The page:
From Silky Mom To Gentle Parenting: What The Latest Parenting Styles Say About Us

trending word treatment; parenting terms

Every day, it seems, there’s a new parenting buzzword dominating the headlines. One of the first big, viral terms was helicopter parent, used throughout the ’90s and 2000s to describe (and poke a bit of fun at) those parents who seem to hover over their kids and try to protect them from every little thing. 

These parenting buzzwords are many things all at once. They’re lighthearted jokes, timestamps that keep a pulse on parenting trends as they change over time, and a sort of shorthand that captures how different kinds of parents are viewed within society and culture. At their best, they’re a funny way to describe the different personas, habits, and idiosyncrasies of parents. But they can also clue us into parenting culture—the good, bad, and the ugly.

Who knew simple hashtags and silly words could mean so much? Here are 11 new and trending parenting buzzwords to know (and reflect on) in 2023. 

11 popular parenting buzzwords from TikTok and beyond

1. Almond mom

The term almond mom was inspired by a 2013 episode of The Real Housewives of Beverly Hills, after model Gigi Hadid’s mother instructed her to “have a couple of almonds and chew them really well” when she wasn’t feeling well. The clip went viral, prompting discussion about moms and diet culture. Almond mom became synonymous with moms who give problematic dieting advice to their kids, like how to restrict food, cut calories, or follow the latest fad diet. Actress Gwyneth Paltrow and her often-publicized restrictive diets are often cited as an example.

Why are parenting buzzwords so mom-centric?

Even though almond mom is a parenting term, notice how it really only describes moms. That’s true of a lot of parenting buzzwords. They poke fun at the overprotective moms, the relaxed moms, and the diet-obsessed moms, among others. In some ways, they’re indicative of the concerning truth that our society still sees parenting as mostly “women’s work.” Moms are still expected to take on the majority of caregiving, and we spend a lot of time coming up with different terms to dissect and judge exactly how they do that.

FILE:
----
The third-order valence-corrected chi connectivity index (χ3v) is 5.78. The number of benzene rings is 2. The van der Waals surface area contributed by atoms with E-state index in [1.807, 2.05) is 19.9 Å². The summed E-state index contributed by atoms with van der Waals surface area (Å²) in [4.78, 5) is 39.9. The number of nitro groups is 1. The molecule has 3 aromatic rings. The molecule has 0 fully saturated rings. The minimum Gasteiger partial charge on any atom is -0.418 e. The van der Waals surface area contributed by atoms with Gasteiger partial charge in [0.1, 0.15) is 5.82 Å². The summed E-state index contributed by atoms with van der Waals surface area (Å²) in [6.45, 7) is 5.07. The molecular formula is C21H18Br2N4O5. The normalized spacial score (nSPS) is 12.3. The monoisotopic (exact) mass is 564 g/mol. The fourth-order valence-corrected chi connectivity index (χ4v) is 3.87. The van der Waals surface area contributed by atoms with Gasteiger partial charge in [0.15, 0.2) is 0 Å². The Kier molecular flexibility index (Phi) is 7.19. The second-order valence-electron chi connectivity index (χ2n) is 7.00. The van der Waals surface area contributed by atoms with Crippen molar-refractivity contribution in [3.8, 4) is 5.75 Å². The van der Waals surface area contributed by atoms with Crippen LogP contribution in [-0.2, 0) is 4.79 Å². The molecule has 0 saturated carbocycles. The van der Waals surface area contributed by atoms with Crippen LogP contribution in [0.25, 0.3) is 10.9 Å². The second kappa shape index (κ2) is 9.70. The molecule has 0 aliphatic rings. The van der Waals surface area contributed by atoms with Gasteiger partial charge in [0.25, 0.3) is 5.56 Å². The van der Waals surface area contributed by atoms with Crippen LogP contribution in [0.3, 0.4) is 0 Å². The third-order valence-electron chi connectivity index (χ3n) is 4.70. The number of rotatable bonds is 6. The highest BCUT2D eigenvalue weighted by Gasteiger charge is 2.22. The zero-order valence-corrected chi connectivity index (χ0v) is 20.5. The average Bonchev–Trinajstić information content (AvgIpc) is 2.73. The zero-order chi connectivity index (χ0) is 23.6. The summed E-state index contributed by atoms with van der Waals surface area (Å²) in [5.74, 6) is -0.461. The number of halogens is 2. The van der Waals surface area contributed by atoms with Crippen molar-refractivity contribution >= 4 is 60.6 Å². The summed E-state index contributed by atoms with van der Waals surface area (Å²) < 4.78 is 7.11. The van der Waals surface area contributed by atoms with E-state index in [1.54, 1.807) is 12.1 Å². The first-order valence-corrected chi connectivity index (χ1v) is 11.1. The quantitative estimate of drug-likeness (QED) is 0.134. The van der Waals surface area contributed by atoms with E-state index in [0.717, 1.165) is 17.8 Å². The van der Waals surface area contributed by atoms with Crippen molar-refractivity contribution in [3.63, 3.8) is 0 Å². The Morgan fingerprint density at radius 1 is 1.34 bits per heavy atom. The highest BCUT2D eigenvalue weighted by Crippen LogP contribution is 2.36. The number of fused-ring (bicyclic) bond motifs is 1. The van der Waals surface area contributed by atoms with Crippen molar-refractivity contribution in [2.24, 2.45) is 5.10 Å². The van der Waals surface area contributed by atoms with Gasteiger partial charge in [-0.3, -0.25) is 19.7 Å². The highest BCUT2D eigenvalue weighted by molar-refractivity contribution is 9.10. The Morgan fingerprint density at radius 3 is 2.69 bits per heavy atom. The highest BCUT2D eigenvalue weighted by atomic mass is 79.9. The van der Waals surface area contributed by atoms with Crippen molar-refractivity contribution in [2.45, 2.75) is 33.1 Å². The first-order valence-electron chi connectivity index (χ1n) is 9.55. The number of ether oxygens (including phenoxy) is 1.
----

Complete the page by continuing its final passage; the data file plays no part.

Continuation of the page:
2. Crunchy mom

In this case, crunchy is not describing a texture. It’s a slang term, short for crunchy-granola, that means “defining oneself by ecological awareness, liberal political views, and support or use of natural products and health foods.” Crunchy moms might be more likely to have unmedicated births, to use organic products, and to do other things associated with a more “hippie” lifestyle. Crunchy has been used in this way since the 1980s, but the term crunchy mom gained its popularity during the 2010s and 2020s, thanks to its widespread use online.

3. Silky mom

If you aren’t crunchy, you might be silky. And yes, we’re still talking about human mothers here, not different rug textures. Silky moms are the opposite of crunchy moms. They embrace modern conveniences to help ease mom burnout. This means taking advantage of disposable diapers, fast food, and screen time. It’s not clear exactly when the term silky mom originated, but like a lot of these “mom words,” TikTok videos and creators are what helped the term go mainstream.

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4. Scrunchy mom

For those who fall somewhere between crunchy mom and silky mom, there is another unique name: scrunchy mom. This term, born on TikTok in the 2020s, describes moms who use a blend of natural parenting methods and modern parenting conveniences. Maybe you have a mix of wooden and plastic toys and you serve a balance of homemade and store-bought foods. A scrunchy mom by any other name might just be called a regular mom doing her best.

5. Sittervising

There’s a lot of pressure on parents to constantly engage and entertain their kids, but in 2022, a different form of parental supervision started trending: sittervising. Sittervising is exactly what it sounds like. It’s sitting down while supervising kids, being more hands-off, and giving them more independence. It was coined by Susan Allison, founder of the Busy Toddler Instagram account, who bills it as a way for kids to get more autonomous playtime while adults get more of a break. Sounds good to us!